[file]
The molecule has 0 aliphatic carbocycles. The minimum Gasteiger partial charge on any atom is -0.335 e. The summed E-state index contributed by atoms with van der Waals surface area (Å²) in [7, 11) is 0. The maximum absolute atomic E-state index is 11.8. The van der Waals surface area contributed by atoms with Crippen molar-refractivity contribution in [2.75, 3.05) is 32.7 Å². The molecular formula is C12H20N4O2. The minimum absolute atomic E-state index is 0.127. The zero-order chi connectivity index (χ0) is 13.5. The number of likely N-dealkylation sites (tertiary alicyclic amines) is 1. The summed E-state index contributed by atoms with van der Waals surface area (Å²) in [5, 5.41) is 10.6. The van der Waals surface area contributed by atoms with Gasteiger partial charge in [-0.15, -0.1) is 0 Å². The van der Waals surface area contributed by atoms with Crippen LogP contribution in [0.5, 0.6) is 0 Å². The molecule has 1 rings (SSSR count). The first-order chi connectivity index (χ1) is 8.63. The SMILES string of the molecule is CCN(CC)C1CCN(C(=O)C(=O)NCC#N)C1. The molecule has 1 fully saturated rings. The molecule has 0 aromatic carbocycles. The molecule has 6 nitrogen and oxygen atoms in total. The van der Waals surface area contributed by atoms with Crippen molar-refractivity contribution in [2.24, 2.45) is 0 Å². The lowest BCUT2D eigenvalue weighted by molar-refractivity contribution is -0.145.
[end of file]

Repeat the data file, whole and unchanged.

The molecule has 0 aliphatic carbocycles. The minimum Gasteiger partial charge on any atom is -0.335 e. The summed E-state index contributed by atoms with van der Waals surface area (Å²) in [7, 11) is 0. The maximum absolute atomic E-state index is 11.8. The van der Waals surface area contributed by atoms with Crippen molar-refractivity contribution in [2.75, 3.05) is 32.7 Å². The molecular formula is C12H20N4O2. The minimum absolute atomic E-state index is 0.127. The zero-order chi connectivity index (χ0) is 13.5. The number of likely N-dealkylation sites (tertiary alicyclic amines) is 1. The summed E-state index contributed by atoms with van der Waals surface area (Å²) in [5, 5.41) is 10.6. The van der Waals surface area contributed by atoms with Gasteiger partial charge in [-0.15, -0.1) is 0 Å². The van der Waals surface area contributed by atoms with Crippen LogP contribution in [0.5, 0.6) is 0 Å². The molecule has 1 rings (SSSR count). The first-order chi connectivity index (χ1) is 8.63. The SMILES string of the molecule is CCN(CC)C1CCN(C(=O)C(=O)NCC#N)C1. The molecule has 1 fully saturated rings. The molecule has 0 aromatic carbocycles. The molecule has 6 nitrogen and oxygen atoms in total. The van der Waals surface area contributed by atoms with Crippen molar-refractivity contribution in [2.24, 2.45) is 0 Å². The lowest BCUT2D eigenvalue weighted by molar-refractivity contribution is -0.145.